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Spokane, Washington  Est. May 19, 1883
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Trial begins in Spokane Valley shooting

Jarrod E. Veilleux, date of birth 12/3/1982 (Montana Department of Corrections)
Jarrod E. Veilleux, date of birth 12/3/1982 (Montana Department of Corrections)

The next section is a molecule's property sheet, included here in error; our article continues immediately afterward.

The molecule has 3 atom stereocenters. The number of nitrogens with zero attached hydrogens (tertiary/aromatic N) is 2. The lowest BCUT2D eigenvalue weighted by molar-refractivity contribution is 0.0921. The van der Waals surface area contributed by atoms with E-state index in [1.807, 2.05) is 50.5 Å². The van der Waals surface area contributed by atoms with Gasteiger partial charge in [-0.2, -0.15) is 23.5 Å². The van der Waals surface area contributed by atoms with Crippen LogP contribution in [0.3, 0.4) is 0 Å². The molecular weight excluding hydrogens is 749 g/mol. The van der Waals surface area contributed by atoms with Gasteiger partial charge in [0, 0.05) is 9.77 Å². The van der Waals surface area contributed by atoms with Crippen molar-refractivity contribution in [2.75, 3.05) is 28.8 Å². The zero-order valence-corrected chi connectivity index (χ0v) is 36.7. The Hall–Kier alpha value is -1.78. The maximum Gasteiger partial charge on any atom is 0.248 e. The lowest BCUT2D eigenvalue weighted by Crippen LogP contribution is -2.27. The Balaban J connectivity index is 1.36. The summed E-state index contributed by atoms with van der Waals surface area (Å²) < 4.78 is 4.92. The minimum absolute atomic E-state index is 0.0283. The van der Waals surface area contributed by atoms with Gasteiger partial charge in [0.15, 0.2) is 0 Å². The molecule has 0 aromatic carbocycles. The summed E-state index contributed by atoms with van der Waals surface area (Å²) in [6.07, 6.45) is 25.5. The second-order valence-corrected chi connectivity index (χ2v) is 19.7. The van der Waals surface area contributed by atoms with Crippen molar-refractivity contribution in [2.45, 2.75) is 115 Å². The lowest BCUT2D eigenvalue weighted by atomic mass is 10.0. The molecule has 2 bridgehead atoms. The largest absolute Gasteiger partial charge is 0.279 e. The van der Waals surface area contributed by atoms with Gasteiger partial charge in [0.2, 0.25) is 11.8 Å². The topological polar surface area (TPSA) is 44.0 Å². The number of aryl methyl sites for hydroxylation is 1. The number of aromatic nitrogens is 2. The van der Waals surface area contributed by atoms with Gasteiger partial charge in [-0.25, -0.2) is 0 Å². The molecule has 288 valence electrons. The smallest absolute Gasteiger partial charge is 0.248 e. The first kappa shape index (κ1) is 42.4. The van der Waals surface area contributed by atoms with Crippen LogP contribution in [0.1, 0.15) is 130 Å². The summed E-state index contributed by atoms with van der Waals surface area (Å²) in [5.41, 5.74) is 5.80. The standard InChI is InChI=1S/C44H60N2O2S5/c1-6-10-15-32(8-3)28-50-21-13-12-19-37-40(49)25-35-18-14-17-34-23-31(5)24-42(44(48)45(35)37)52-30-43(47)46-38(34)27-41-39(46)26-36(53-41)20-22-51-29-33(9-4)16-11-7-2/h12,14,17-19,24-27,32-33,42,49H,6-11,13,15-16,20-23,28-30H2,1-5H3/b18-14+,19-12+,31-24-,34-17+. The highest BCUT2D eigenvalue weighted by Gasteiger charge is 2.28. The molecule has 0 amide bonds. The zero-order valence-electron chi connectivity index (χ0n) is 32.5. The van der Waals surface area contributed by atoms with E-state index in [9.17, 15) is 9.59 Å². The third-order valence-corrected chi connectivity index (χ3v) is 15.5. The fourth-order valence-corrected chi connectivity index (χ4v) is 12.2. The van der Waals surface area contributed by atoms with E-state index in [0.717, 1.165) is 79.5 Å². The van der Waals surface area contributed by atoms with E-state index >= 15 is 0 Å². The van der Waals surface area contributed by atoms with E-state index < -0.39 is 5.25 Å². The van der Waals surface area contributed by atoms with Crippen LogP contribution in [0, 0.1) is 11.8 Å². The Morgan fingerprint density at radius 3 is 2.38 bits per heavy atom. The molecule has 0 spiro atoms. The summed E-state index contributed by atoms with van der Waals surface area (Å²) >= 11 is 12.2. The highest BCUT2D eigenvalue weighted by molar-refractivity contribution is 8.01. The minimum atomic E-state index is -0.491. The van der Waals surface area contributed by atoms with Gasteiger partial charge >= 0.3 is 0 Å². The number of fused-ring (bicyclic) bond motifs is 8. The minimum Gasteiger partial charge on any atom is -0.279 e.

The trial of two men charged in connection with a shooting outside a Spokane Valley bar last February got under way Wednesday. Jarrod E. Veilleux, 30, is charged with attempted first-degree murder and Terrance D. Riley, 33, is charged with first-degree rendering criminal assistance for helping the shooter get away. Veilleux and Riley were arrested separately in Montana last year and charged in connection with the Feb. 24, 2012, shooting at the Oasis Tavern at 14913 E. Trent Ave. The victim suffered a gunshot wound to the stomach and has recovered. Detectives identified fingerprints on a pint glass and on a glass whiskey tumbler as belonging to Veilleux and Riley. At the time of the shooting, both men were on probation in Montana and prohibited from leaving the state. Veilleux has the word ‘Pile’ tattooed across the knuckles of one his hands, which matches witness descriptions of the shooter. A sheriff’s detective also reviewed the men’s Facebook profiles and found a photograph showing Vellieux with a blue Ford Explorer that matched the vehicle described as fleeing the shooting scene, according to court records. Veilleux’s attorney, Kari Reardon, did not dispute that her client shot the victim following a dispute outside the bar. However, she said the victim was intoxicated and the evidence will only show an altercation between two men. “You will find the state has not presented enough evidence of pre-meditation or intent to cause great bodily harm,” Reardon said. “At the end of this case, you will find Mr. Veilleux not guilty.” As for Riley, defense attorney John Stine said essentially that the prosecution has the wrong man. He did not dispute that Riley and Veilleux were at the bar together on the night of the shooting. The shooting victim “for whatever reason picked Mr. Veilleux for a confrontation,” Stine said. As Riley sat at the bar, the victim “ran in to say, ‘I’ve been shot.’ (Riley) got into his vehicle and left,” Stine said. “The last he saw of Mr. Veilleux was that night. When you look at all the evidence, you will see clearly that Mr. Riley did not commit a crime.” The trial before Superior Court Judge Tari Eitzen is expected to last into next week.
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